Branding is commonplace in the commercial world where a competitive edge is vital. Billions are spent to foster corporate brands. Some brands are apropos. But, some are just meaningless look good platitudes. In any event they are intended to attract customers and secure their loyalty. There are even some educational institutions of higher learning where branding has occurred, but thru time. Examples are Harvard, MIT, Notre Dame, Stanford, etc., where their branding is the result of consistent outstanding performance easily recognized by the results they achieved. Did these institutions hire firms to create their brand? Of course not. So when I see that Milford is going to spend $12,000 for some outfit to come up with a brand, I wonder what is the purpose? I don’t buy the it’s “valuable to the district” to have one argument. They don’t compete with anyone. As for as being a motivator for teachers, their pay and benefits are formulated by the union not performance based. So who’s going to benefit? How will the success of this branding be measured? And who’s going to do the measuring? In my opinion, there should be more important things to spend money on. But if you’ve got excess cash lying around, cut our taxes.

    Tom Cannon

    • Tom, there are many other benefits to branding than just providing a competitive edge. For instance, solid branding also helps the community understand our goals and direction, and focuses employees on the mission & vision of the organization. Good branding is more than creating a logo and tagline … it’s identifying who and what the organization is, on all levels, and then targets all efforts toward that identity. We actually have no idea if the universities you list had any outside branding help or not; but spending $12,000 on this is really not much when you consider this will help direct the district for years to come. We are also not going to have a company “come up with” a brand in a vacuum. This will be an effort involving the community, employees, and students, which will allow us to take a hard look at who we think we are; who others think we are; who we want to be; and how we get there. You and I often disagree on what is valuable to spend on, and in this case, I truly believe the little bit we will spend will yield very valuable results.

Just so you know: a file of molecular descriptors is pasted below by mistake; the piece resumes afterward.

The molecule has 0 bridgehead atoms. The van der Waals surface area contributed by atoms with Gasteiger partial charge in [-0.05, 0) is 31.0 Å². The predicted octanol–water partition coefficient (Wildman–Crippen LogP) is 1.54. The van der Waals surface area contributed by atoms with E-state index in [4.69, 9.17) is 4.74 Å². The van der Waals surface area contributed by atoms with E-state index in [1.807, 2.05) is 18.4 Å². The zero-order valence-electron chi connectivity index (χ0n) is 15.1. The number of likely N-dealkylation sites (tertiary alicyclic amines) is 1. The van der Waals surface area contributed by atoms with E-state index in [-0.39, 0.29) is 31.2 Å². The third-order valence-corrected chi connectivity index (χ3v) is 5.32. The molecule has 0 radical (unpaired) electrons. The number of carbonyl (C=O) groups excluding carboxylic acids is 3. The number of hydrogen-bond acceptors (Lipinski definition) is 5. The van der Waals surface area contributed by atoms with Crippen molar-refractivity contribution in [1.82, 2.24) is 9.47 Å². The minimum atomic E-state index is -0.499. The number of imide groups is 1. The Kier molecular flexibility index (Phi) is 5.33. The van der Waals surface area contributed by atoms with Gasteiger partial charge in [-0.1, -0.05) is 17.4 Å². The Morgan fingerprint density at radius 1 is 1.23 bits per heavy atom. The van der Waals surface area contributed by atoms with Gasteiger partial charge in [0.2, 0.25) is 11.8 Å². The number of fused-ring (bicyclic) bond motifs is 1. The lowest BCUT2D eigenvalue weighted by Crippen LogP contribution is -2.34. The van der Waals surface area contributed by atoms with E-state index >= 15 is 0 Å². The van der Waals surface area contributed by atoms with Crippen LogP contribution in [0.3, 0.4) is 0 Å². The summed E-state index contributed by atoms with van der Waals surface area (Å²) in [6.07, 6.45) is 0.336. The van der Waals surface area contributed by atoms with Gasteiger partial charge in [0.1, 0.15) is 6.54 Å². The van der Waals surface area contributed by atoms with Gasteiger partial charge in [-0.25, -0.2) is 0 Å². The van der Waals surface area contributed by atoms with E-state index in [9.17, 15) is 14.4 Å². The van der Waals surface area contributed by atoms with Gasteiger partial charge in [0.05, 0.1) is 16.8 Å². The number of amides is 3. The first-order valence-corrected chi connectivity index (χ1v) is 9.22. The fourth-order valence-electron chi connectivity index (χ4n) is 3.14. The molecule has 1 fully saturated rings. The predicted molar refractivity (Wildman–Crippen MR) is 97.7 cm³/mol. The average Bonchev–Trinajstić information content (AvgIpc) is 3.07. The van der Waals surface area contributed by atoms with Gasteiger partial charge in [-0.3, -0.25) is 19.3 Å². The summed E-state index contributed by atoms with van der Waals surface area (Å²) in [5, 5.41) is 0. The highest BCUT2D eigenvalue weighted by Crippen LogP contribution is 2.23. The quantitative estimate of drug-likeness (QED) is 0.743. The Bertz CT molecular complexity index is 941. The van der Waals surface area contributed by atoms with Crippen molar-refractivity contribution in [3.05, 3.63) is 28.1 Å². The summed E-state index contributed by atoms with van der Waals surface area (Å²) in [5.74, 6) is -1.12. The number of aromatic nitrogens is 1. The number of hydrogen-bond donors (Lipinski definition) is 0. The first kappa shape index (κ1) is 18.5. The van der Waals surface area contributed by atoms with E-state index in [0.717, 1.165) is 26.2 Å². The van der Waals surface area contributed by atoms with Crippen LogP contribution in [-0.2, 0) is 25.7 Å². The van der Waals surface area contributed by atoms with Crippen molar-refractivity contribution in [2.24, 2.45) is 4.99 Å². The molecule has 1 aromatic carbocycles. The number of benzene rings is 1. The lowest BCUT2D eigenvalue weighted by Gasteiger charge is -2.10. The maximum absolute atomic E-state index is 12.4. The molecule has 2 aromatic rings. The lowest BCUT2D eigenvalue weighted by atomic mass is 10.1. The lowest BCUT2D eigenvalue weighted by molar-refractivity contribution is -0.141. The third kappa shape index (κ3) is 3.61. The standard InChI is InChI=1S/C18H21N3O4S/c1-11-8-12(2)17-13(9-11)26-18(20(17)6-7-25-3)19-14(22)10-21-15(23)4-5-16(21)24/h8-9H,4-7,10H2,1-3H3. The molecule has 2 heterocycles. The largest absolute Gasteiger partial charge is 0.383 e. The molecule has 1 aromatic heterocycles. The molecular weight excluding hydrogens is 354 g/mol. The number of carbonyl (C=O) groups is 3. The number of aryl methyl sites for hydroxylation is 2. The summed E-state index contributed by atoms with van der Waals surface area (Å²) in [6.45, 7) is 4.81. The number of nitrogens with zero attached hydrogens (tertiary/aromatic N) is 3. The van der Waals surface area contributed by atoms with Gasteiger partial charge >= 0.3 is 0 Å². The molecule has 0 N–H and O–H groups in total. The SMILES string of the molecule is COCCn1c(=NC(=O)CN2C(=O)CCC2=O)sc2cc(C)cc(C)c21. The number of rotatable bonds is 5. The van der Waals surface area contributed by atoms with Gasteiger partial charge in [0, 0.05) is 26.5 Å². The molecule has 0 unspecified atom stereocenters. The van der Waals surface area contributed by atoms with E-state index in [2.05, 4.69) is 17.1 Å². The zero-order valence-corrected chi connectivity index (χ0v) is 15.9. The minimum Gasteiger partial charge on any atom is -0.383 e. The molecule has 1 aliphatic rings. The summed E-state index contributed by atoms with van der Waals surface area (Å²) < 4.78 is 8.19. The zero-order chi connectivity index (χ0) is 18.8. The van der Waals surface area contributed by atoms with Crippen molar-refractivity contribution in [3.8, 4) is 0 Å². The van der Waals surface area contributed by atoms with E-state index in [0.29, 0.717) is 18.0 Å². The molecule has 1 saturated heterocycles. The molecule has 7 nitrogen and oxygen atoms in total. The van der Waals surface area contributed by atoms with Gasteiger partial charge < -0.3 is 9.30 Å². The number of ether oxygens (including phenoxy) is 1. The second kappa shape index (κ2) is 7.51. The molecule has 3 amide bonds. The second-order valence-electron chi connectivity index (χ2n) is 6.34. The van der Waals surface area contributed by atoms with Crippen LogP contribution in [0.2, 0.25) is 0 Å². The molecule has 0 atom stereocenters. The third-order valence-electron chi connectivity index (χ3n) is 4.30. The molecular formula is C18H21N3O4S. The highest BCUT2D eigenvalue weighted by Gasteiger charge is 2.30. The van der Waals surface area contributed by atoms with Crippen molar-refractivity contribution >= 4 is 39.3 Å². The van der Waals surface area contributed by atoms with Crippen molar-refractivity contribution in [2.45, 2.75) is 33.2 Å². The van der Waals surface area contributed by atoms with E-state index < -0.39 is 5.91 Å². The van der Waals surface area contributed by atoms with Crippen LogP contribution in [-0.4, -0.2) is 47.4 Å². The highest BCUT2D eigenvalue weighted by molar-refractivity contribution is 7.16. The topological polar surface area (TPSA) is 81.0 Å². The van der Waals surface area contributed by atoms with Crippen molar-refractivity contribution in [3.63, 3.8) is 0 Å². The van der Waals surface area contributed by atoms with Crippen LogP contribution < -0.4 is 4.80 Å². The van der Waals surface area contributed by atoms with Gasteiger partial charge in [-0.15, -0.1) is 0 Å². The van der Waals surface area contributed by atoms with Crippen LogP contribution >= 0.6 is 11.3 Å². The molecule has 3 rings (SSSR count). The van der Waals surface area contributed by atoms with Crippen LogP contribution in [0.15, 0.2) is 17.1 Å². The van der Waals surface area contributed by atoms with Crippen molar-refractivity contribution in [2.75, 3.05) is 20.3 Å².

2. Andrea
    Regardless of cost amount. I don’t see anywhere in your description the precise benefits of this branding. Your statement, “… it’s identifying who and what the organization is, on all levels, and then targets all efforts toward that identity. ” is meaningless. Sounds like fluff from a brochure. If the district is in the dark about all that, we are in big trouble. And you know that isn’t the case. There’s a well defined reason why we have public education. Everything about it is well defined and implemented. You know that. You’re an astute person. I see no need for “branding” I don’t know what specific problems it’s supposed to fix. And what the specific benchmarks are laid out to measure success. But, since the money is already committed I guess it doesn’t matter.

    Tom Cannon